Power audit of EU-Russia relations: How Europeans are learning to handle a new reality
Concluding that Russia poses a threat and that the EU let its dependencies grow too deep, the bloc so far attempted to decouple from Moscow. How should Europeans navigate the adversarial relationship in the future?
- Ivan Krastev, Chairman, Centre for Liberal Strategies
- Kadri Liik, Senior Policy Fellow, Wider Europe Programme, ECFR
- Pierre Vimont, Ambassador; Senior Fellow, Carnegie Europe
Joining as commentators:
- Adam Balcer, Programme Director, College of Eastern Europe
- Lívia Franco, Professor, Senior Researcher, Institute for Political Studies, Catholic University of Portugal
- Zsuzsanna Végh, Research fellow, Comparative Politics Chair, European University Viadrina, Frankfurt (Oder)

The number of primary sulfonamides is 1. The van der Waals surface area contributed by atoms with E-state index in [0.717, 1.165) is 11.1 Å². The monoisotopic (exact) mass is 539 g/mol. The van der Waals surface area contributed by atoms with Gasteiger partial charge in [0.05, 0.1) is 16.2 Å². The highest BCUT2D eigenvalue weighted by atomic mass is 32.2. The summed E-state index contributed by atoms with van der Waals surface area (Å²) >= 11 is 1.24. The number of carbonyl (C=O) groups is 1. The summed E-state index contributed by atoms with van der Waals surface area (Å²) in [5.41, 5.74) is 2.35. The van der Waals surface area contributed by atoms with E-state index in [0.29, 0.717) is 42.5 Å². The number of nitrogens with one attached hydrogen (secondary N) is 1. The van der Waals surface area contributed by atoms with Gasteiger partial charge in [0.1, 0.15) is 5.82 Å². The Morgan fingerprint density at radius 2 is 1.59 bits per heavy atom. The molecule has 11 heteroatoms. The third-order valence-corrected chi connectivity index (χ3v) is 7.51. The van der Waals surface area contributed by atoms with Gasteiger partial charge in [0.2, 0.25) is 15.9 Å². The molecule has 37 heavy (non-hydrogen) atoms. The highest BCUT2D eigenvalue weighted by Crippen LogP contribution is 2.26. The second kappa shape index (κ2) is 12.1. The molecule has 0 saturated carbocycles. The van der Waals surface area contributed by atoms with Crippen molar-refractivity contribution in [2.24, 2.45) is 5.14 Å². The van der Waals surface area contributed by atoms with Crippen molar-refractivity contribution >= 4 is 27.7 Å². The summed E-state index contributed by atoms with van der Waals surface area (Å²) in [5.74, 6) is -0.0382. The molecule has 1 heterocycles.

Marie Dumoulin, Director, Wider Europe programme, ECFR
Russia’s war on Ukraine profoundly changed the way Europeans view their relationship with Russia, forcing the bulk of the EU policymakers to conclude that Moscow poses a threat to their security. Now, the bloc will have to learn to navigate this new reality. The recent ECFR survey of decision-makers across the EU and Kadri Liik’s Power Audit shed light on the vulnerabilities and the strengths of Europeans’ relationship with Russia.
Liik was joined by Pierre Vimont and Ivan Krastev to dive deeper into the views from national capitals and discuss the shifts in European thinking. They analyzed the robustness of European unity and explored what the future holds for the bloc’s Russia Strategy. Questions addressed in the webinar included: What poses challenges to European consensus? What guides the EU’s Russia policy? How can the EU maneuver the adversarial relationship with Russia in the longer-term?